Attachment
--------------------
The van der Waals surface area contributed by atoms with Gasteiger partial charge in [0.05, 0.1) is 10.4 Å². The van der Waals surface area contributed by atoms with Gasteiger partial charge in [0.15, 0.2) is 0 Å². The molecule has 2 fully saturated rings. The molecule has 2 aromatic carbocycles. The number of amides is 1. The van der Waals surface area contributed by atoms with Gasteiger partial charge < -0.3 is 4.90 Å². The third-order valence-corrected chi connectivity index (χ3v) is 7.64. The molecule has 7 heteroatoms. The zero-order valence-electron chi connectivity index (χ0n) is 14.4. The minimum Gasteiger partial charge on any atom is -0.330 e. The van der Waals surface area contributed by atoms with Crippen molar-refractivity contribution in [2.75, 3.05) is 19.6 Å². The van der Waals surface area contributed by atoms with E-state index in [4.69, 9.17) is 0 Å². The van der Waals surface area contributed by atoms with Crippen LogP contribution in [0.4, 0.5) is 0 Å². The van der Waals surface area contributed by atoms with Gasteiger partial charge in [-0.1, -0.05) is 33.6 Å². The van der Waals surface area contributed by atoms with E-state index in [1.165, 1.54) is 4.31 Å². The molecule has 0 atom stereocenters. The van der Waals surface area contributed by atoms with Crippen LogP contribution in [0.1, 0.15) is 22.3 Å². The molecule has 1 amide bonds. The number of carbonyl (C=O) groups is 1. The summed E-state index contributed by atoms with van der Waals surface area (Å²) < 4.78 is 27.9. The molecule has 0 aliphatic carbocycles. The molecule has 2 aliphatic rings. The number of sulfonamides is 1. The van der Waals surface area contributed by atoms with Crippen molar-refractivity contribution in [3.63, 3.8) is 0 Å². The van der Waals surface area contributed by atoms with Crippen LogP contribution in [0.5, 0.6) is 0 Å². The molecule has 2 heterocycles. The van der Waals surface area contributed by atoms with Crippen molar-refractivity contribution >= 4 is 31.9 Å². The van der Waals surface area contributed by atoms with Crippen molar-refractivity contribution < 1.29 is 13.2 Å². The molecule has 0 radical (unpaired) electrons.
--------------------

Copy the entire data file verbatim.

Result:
The van der Waals surface area contributed by atoms with Gasteiger partial charge in [0.05, 0.1) is 10.4 Å². The van der Waals surface area contributed by atoms with Gasteiger partial charge in [0.15, 0.2) is 0 Å². The molecule has 2 fully saturated rings. The molecule has 2 aromatic carbocycles. The number of amides is 1. The van der Waals surface area contributed by atoms with Gasteiger partial charge < -0.3 is 4.90 Å². The third-order valence-corrected chi connectivity index (χ3v) is 7.64. The molecule has 7 heteroatoms. The zero-order valence-electron chi connectivity index (χ0n) is 14.4. The minimum Gasteiger partial charge on any atom is -0.330 e. The van der Waals surface area contributed by atoms with Crippen molar-refractivity contribution in [2.75, 3.05) is 19.6 Å². The van der Waals surface area contributed by atoms with E-state index in [4.69, 9.17) is 0 Å². The van der Waals surface area contributed by atoms with Crippen LogP contribution in [0.4, 0.5) is 0 Å². The van der Waals surface area contributed by atoms with Gasteiger partial charge in [-0.1, -0.05) is 33.6 Å². The van der Waals surface area contributed by atoms with E-state index in [1.165, 1.54) is 4.31 Å². The molecule has 0 atom stereocenters. The van der Waals surface area contributed by atoms with Crippen LogP contribution in [0.1, 0.15) is 22.3 Å². The molecule has 1 amide bonds. The number of carbonyl (C=O) groups is 1. The summed E-state index contributed by atoms with van der Waals surface area (Å²) < 4.78 is 27.9. The molecule has 0 aliphatic carbocycles. The molecule has 2 aliphatic rings. The number of sulfonamides is 1. The van der Waals surface area contributed by atoms with Crippen molar-refractivity contribution in [3.63, 3.8) is 0 Å². The van der Waals surface area contributed by atoms with Crippen LogP contribution in [0.5, 0.6) is 0 Å². The molecule has 2 heterocycles. The van der Waals surface area contributed by atoms with Crippen molar-refractivity contribution >= 4 is 31.9 Å². The van der Waals surface area contributed by atoms with Crippen molar-refractivity contribution < 1.29 is 13.2 Å². The molecule has 0 radical (unpaired) electrons.